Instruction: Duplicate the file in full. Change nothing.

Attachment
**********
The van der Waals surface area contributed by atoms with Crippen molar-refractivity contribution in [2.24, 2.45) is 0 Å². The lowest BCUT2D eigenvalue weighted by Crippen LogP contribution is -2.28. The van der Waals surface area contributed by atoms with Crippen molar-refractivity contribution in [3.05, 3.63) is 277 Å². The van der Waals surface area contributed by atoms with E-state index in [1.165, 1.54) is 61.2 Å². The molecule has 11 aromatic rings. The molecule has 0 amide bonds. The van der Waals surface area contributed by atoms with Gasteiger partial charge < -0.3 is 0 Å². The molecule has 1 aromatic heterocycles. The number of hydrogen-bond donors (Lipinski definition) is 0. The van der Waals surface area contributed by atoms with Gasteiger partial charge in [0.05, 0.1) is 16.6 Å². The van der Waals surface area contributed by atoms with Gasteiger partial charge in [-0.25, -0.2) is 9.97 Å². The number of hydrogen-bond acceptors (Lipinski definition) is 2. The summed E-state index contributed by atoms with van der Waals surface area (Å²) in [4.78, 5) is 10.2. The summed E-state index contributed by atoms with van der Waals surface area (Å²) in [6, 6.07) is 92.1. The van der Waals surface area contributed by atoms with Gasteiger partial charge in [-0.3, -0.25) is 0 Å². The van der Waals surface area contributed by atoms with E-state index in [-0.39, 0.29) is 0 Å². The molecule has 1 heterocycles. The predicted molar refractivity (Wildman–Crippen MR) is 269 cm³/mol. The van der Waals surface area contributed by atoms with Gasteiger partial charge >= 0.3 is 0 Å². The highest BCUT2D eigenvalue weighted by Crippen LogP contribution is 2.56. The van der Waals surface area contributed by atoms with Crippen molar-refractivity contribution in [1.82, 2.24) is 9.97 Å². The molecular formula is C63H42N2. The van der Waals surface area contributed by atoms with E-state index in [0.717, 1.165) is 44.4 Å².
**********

The van der Waals surface area contributed by atoms with Crippen molar-refractivity contribution in [2.24, 2.45) is 0 Å². The lowest BCUT2D eigenvalue weighted by Crippen LogP contribution is -2.28. The van der Waals surface area contributed by atoms with Crippen molar-refractivity contribution in [3.05, 3.63) is 277 Å². The van der Waals surface area contributed by atoms with E-state index in [1.165, 1.54) is 61.2 Å². The molecule has 11 aromatic rings. The molecule has 0 amide bonds. The van der Waals surface area contributed by atoms with Gasteiger partial charge < -0.3 is 0 Å². The molecule has 1 aromatic heterocycles. The number of hydrogen-bond donors (Lipinski definition) is 0. The van der Waals surface area contributed by atoms with Gasteiger partial charge in [0.05, 0.1) is 16.6 Å². The van der Waals surface area contributed by atoms with Gasteiger partial charge in [-0.25, -0.2) is 9.97 Å². The number of hydrogen-bond acceptors (Lipinski definition) is 2. The summed E-state index contributed by atoms with van der Waals surface area (Å²) in [4.78, 5) is 10.2. The summed E-state index contributed by atoms with van der Waals surface area (Å²) in [6, 6.07) is 92.1. The van der Waals surface area contributed by atoms with Gasteiger partial charge in [-0.3, -0.25) is 0 Å². The van der Waals surface area contributed by atoms with E-state index in [-0.39, 0.29) is 0 Å². The molecule has 1 heterocycles. The predicted molar refractivity (Wildman–Crippen MR) is 269 cm³/mol. The van der Waals surface area contributed by atoms with Gasteiger partial charge >= 0.3 is 0 Å². The highest BCUT2D eigenvalue weighted by Crippen LogP contribution is 2.56. The van der Waals surface area contributed by atoms with Crippen molar-refractivity contribution in [1.82, 2.24) is 9.97 Å². The molecular formula is C63H42N2. The van der Waals surface area contributed by atoms with E-state index in [0.717, 1.165) is 44.4 Å².